There’s too much choice, there is no safety. Everything is an atomic bomb. The nurse calls me, locks my room and I mouse my way down the stairs, terrified, anxious and deaf to anyone else and their problems. I eat a slice of bread and a banana. I race it down my throat, dying for it to end. I just want to sleep. Sleep it all away. None of it is happening, not to me. Not Molly Twomey, the university student with the witty friends and supportive family. I read myself to sleep and wish it didn’t have to happen all over again tomorrow.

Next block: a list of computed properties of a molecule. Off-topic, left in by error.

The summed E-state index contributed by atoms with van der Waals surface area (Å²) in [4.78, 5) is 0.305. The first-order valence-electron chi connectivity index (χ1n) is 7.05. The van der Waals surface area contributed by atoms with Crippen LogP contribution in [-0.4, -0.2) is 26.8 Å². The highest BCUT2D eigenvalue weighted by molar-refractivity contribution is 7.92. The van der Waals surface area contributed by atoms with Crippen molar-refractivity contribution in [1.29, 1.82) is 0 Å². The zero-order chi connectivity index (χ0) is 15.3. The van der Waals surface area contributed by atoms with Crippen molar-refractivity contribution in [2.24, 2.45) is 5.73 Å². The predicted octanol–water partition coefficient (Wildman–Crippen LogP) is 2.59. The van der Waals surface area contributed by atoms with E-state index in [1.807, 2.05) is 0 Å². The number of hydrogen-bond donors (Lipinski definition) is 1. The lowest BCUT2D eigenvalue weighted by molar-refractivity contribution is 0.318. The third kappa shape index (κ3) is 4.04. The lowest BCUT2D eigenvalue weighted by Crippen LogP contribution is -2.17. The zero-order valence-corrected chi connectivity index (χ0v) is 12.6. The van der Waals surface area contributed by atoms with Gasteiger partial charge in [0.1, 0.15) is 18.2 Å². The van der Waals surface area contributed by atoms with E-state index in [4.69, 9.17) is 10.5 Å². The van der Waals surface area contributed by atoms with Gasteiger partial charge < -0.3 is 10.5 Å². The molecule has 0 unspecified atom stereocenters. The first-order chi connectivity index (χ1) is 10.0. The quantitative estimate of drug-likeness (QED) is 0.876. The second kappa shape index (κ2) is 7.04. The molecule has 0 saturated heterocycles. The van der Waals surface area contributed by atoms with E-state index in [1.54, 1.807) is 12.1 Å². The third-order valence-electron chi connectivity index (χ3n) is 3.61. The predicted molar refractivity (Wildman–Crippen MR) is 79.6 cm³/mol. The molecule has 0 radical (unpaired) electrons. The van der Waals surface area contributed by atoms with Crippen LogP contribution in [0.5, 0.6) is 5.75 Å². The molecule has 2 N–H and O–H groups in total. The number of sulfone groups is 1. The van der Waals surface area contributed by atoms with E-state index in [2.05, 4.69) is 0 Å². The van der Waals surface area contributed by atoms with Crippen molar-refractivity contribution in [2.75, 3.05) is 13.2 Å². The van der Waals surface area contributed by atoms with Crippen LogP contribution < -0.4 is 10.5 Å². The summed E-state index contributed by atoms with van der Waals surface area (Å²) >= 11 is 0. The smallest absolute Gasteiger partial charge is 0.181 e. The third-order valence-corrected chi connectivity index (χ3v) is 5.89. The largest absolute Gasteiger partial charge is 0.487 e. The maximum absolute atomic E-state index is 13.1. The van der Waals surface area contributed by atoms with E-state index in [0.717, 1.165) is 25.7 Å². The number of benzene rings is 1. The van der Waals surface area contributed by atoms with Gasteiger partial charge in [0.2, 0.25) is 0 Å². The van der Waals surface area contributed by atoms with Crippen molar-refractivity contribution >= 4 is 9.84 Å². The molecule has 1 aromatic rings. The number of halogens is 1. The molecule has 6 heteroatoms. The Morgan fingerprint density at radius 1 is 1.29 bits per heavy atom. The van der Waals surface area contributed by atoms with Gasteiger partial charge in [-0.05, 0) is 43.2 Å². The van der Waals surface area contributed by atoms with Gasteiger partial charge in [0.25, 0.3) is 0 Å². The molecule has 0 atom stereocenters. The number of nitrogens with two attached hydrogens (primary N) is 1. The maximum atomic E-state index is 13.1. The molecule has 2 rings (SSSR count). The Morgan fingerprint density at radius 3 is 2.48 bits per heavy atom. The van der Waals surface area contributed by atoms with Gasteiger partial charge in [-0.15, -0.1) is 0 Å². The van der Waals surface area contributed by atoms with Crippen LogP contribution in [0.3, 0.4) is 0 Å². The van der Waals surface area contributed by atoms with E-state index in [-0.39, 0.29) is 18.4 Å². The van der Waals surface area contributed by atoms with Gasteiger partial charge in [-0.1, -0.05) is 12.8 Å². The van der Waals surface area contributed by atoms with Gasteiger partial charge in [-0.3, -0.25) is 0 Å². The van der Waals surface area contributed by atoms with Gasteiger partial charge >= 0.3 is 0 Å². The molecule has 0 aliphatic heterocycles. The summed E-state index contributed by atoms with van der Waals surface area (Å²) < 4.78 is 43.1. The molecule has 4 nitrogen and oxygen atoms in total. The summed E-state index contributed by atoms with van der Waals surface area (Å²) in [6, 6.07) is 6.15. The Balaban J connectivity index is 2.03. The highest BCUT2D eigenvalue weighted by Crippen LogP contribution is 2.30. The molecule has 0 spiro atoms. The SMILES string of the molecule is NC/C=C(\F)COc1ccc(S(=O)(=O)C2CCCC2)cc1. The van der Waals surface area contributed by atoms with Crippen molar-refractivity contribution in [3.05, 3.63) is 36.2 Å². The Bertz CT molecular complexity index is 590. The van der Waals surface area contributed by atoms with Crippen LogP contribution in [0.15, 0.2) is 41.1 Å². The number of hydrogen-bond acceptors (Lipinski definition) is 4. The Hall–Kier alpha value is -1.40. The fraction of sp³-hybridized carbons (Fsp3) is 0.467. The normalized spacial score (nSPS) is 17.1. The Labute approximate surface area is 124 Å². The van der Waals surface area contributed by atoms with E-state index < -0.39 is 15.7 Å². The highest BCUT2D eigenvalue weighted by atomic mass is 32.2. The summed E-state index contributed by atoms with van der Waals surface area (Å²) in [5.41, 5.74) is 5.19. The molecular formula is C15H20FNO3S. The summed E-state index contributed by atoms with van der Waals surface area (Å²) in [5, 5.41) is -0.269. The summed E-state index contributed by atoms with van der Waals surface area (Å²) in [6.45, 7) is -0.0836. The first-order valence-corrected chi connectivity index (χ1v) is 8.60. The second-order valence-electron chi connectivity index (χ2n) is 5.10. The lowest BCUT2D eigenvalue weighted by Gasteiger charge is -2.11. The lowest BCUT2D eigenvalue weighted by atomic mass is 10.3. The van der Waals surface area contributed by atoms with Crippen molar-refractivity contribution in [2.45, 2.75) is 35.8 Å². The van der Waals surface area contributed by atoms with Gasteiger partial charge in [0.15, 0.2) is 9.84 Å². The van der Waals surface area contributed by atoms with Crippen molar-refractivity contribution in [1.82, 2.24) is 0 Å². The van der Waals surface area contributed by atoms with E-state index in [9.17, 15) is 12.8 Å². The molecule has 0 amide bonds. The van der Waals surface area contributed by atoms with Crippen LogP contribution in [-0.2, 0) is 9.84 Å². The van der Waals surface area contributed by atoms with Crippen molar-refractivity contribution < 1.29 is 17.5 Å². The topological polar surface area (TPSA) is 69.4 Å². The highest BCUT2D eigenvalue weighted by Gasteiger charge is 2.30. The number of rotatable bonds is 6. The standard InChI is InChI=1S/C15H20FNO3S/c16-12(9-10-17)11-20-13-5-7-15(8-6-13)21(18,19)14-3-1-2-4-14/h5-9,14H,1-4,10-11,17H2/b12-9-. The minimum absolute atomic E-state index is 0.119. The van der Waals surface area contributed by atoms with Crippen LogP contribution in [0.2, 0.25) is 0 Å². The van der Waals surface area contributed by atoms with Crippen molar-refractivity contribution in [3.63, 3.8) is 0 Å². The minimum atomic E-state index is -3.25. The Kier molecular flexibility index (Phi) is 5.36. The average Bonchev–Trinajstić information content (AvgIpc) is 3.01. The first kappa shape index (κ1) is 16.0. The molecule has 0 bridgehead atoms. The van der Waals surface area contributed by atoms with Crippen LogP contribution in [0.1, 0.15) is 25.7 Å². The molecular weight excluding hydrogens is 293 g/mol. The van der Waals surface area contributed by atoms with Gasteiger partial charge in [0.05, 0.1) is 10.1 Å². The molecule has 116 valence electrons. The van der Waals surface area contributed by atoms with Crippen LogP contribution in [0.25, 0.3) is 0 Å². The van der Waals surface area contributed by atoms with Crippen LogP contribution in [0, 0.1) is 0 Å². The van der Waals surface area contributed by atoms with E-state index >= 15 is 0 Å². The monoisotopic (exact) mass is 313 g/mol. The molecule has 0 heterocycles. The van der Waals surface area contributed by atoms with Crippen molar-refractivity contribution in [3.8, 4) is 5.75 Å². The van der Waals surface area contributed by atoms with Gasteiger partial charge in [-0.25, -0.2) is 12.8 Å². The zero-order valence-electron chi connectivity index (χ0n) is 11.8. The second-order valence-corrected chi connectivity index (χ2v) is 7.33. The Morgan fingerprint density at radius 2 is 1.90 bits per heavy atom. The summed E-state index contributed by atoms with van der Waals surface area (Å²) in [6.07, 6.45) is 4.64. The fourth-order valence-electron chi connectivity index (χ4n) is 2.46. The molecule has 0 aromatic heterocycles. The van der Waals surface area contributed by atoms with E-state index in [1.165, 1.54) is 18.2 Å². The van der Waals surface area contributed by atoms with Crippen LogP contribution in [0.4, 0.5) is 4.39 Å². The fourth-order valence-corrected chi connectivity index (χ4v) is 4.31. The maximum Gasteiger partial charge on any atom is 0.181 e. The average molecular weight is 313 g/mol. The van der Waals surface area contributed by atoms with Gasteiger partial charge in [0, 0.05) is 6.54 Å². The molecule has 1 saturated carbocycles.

Today, I am at home. I have deferred my studies in NUI Galway and I am training to be a yoga instructor. I am also writing a poetry collection. Life is exhausting as an inpatient. I was forced to feel difficult emotions, come face to face with my disorder and recognise my real vulnerable self. I will forever be grateful to Lois Bridges. I am still in recovery and every day is a struggle. I needed Lois Bridges to kick start my journey because I could not do it alone. It is okay to need help and it takes immense courage to ask for it.